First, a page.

PHILADELPHIA -- Las Vegas director of player personnel Vaughn Karpan will be watching along with many other hockey fans when the franchise's nickname and logo are unveiled during a public event at Toshiba Plaza, outside the team's home, T-Mobile Arena, on Tuesday (8:30 p.m. ET; NHLN).
It's another stop on the road toward Las Vegas debuting as the 31st team in the NHL next season.
"I think it's an important day in our history," Karpan said. "We've been moving along here without a name and I think it's been frustrating for [owner Bill] Foley. I think for our fans … it can give us a brand officially. That's exciting."
Karpan was watching the Tampa Bay Lightning play the Philadelphia Flyers at Wells Fargo Center on Saturday, just another stop on a long road this season.
Prior to taking the job with Las Vegas, Karpan had been a scout for the Montreal Canadiens since 2005, and their director of professional scouting since 2015. He's also worked as a scout for the Winnipeg Jets/Phoenix Coyotes franchise.
But none of that has prepared him for what his new job has entailed.
"It's a clean slate," he said. "You're looking at a lot of moving parts that you really don't have that much control over to a large extent. It's starting from scratch. It's unlike anything else. You're trying to put together a good foundation. You're still evaluating players, you're still trying to build a team. But you're starting from ground zero, which is unique."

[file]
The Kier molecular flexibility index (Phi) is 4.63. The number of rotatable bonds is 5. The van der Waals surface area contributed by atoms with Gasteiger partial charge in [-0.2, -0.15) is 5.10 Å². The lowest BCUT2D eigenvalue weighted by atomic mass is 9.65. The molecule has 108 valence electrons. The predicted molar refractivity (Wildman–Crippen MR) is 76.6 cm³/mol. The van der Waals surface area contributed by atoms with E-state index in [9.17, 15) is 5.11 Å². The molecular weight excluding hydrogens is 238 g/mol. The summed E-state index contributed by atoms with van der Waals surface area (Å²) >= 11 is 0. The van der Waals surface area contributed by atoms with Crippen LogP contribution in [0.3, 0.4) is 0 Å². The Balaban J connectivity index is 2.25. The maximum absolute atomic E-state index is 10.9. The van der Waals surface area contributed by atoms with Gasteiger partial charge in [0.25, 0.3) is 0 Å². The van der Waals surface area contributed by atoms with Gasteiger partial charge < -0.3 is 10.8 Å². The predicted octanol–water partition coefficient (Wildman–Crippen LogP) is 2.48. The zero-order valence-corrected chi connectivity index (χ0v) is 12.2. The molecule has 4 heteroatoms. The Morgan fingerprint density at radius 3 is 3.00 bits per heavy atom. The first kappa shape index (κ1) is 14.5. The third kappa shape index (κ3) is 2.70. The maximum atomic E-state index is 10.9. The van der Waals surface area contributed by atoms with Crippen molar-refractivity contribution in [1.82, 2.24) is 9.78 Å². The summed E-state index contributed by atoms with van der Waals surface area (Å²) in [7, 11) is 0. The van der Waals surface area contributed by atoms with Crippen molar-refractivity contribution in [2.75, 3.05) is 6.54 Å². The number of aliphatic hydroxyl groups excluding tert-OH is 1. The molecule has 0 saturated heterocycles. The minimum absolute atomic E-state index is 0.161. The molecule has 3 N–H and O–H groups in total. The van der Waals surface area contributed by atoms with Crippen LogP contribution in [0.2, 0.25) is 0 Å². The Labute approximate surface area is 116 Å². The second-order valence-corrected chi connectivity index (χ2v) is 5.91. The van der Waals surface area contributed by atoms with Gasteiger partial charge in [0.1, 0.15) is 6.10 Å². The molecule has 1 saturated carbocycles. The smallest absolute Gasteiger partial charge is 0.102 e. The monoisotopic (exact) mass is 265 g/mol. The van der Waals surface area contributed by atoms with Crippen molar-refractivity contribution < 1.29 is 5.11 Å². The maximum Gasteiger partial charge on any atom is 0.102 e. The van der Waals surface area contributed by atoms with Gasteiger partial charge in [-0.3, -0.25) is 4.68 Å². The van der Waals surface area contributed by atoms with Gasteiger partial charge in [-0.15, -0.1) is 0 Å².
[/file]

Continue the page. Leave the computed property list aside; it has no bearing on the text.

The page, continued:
Video: George McPhee on being named the GM of Las Vegas
Unique, but fun. Karpan called the process mentally stimulating.
"We have to compile a ghost depth chart of players we might get," he said. "It's unique. You make a trade, you're trading for a guy compared to a guy you have. But we don't have anybody. That's quite unique."
Karpan said he and his scouts are evaluating all players in the League, but spending extra time following players they believe could be available to them in the expansion draft.
"There's certain players in the game you'd love to have but you're never going to get them," he said. "There's those core players you're not getting. You sort of push them aside. You're aware of them, you evaluate them, but objectively speaking we're not getting them. We target certain segments of the roster that has a reasonable chance of being available.
Determining which players could be available, however, has proven to be a bit of a moving target.
"The thing you learn is that players change every day," he said. "Who you think teams might want to protect and who teams think they may want to protect. It's continually evolving. Young players are surpassing expectations and veteran players or mature players are not meeting it. It's a cap era and everybody is trying to make pieces fit. If you're one of the member clubs out there now they're going to try to protect as many of their assets as they can."
Karpan said he's traveling more than he has in previous seasons, and he's in constant communication with his scouts and updating their list of potential players available.
"We talk a lot," he said. "I would say we're talking on a monthly basis now, recalibrating our lists. We're at almost 20 games now so that's kind of a watershed. It'll be another 20 games here shortly, so 40 games, midterms. It's probably every 4-6 weeks we get together. But we talk every day."